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Escobar EE, Seeley EH, Serrano-Negrón JE, Vocadlo DJ, Brodbelt JS. In Situ Imaging of O-Linked β-N-Acetylglucosamine Using On-Tissue Hydrolysis and MALDI Mass Spectrometry. Cancers 2023 15(4) 36831567
Abstract:
Post-translational O-glycosylation of proteins via the addition of N-acetylglucosamine (O-GlcNAc) is a regulator of many aspects of cellular physiology. Processes driven by perturbed dynamics of O-GlcNAcylation modification have been implicated in cancer development. Variability in O-GlcNAcylation is emerging as a metabolic biomarker of many cancers. Here, we evaluate the use of MALDI-mass spectrometry imaging (MSI) to visualize the location of O-GlcNAcylated proteins in tissue sections by mapping GlcNAc that has been released by the enzymatic hydrolysis of glycoproteins using an O-GlcNAc hydrolase. We use this strategy to monitor O-GlcNAc within hepatic VX2 tumor tissue. We show that increased O-GlcNAc is found within both viable tumor and tumor margin regions, implicating GlcNAc in tumor progression.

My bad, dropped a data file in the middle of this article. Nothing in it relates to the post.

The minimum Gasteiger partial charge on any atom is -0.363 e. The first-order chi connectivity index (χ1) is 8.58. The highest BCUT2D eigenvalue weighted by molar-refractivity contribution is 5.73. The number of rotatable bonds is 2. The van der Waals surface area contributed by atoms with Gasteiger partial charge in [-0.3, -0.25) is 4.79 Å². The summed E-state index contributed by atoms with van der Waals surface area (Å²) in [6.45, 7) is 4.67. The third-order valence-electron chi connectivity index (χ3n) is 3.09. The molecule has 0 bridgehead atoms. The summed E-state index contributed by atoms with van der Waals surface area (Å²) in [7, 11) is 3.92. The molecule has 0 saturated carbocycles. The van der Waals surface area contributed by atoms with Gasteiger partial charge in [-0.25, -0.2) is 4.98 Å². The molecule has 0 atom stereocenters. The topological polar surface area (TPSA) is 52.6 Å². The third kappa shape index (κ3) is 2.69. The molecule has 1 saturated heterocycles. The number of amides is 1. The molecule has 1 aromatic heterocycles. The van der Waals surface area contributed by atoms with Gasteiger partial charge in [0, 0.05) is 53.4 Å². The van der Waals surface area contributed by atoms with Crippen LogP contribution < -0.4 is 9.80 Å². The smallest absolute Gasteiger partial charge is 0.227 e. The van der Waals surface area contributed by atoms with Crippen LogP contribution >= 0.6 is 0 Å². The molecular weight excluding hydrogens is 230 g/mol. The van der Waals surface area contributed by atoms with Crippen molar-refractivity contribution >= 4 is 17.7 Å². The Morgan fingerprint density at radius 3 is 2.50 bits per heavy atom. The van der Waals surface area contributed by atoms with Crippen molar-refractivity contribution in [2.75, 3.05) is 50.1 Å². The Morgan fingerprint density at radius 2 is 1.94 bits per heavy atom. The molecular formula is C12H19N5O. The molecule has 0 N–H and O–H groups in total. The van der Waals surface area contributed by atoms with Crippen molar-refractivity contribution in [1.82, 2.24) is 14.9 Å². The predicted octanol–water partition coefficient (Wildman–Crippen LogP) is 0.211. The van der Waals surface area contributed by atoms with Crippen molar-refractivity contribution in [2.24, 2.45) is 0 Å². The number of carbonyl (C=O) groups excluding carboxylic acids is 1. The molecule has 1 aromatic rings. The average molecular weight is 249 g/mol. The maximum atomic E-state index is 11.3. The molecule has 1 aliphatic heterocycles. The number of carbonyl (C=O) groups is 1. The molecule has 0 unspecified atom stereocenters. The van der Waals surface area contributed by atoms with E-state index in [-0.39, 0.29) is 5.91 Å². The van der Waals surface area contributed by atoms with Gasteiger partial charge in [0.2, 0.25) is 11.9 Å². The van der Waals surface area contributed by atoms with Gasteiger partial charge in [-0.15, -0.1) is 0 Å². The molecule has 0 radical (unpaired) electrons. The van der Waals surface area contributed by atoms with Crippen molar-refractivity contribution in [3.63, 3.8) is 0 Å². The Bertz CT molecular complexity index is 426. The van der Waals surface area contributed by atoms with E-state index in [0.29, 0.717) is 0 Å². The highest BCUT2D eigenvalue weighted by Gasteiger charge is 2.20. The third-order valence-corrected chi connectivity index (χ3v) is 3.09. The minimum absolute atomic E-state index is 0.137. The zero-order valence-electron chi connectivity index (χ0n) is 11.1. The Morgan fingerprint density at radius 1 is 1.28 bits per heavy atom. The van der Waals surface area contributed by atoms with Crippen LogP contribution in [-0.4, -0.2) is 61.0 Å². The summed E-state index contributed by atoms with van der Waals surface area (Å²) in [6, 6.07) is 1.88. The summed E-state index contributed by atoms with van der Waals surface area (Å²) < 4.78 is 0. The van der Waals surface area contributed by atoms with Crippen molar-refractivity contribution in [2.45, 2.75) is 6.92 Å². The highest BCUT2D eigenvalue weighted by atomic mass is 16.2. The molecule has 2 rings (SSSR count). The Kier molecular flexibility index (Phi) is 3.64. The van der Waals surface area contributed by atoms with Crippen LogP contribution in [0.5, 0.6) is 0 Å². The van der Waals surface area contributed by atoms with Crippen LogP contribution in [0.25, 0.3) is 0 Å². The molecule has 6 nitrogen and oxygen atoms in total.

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González-Cuesta M, Sidhu P, Ashmus RA, Males A, Proceviat C, Madden Z, Rogalski JC, Busmann JA, Foster LJ, García Fernández JM, Davies GJ, Ortiz Mellet C, Vocadlo DJ. Bicyclic Picomolar OGA Inhibitors Enable Chemoproteomic Mapping of Its Endogenous Post-translational Modifications. Journal of the American Chemical Society 2022 144(2) 34985906
Abstract: